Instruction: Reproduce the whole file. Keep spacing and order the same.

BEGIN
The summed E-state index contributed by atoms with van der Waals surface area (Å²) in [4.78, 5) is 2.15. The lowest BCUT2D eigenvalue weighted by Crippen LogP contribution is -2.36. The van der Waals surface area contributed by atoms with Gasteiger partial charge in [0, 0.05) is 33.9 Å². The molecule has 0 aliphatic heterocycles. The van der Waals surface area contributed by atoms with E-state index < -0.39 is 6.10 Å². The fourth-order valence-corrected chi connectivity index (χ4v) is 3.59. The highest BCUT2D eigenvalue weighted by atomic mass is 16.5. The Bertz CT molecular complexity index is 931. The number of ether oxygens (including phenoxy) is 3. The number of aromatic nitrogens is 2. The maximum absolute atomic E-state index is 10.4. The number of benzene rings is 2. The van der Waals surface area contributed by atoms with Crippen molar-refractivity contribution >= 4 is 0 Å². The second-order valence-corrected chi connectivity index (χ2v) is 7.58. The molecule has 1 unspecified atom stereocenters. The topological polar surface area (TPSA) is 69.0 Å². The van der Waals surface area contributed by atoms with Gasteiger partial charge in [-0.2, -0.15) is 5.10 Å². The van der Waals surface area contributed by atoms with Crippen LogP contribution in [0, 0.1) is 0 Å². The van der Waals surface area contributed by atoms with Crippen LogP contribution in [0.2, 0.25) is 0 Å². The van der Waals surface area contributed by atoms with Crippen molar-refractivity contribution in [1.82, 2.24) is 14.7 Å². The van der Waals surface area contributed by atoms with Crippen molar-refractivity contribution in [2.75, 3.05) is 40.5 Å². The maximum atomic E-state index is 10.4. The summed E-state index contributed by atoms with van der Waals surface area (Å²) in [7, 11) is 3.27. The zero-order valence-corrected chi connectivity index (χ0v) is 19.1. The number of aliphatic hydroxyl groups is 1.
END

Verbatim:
The summed E-state index contributed by atoms with van der Waals surface area (Å²) in [4.78, 5) is 2.15. The lowest BCUT2D eigenvalue weighted by Crippen LogP contribution is -2.36. The van der Waals surface area contributed by atoms with Gasteiger partial charge in [0, 0.05) is 33.9 Å². The molecule has 0 aliphatic heterocycles. The van der Waals surface area contributed by atoms with E-state index < -0.39 is 6.10 Å². The fourth-order valence-corrected chi connectivity index (χ4v) is 3.59. The highest BCUT2D eigenvalue weighted by atomic mass is 16.5. The Bertz CT molecular complexity index is 931. The number of ether oxygens (including phenoxy) is 3. The number of aromatic nitrogens is 2. The maximum absolute atomic E-state index is 10.4. The number of benzene rings is 2. The van der Waals surface area contributed by atoms with Crippen molar-refractivity contribution >= 4 is 0 Å². The second-order valence-corrected chi connectivity index (χ2v) is 7.58. The molecule has 1 unspecified atom stereocenters. The topological polar surface area (TPSA) is 69.0 Å². The van der Waals surface area contributed by atoms with Gasteiger partial charge in [-0.2, -0.15) is 5.10 Å². The van der Waals surface area contributed by atoms with Crippen LogP contribution in [0, 0.1) is 0 Å². The van der Waals surface area contributed by atoms with Crippen LogP contribution in [0.2, 0.25) is 0 Å². The van der Waals surface area contributed by atoms with Crippen molar-refractivity contribution in [1.82, 2.24) is 14.7 Å². The van der Waals surface area contributed by atoms with Crippen molar-refractivity contribution in [2.75, 3.05) is 40.5 Å². The maximum atomic E-state index is 10.4. The summed E-state index contributed by atoms with van der Waals surface area (Å²) in [7, 11) is 3.27. The zero-order valence-corrected chi connectivity index (χ0v) is 19.1. The number of aliphatic hydroxyl groups is 1.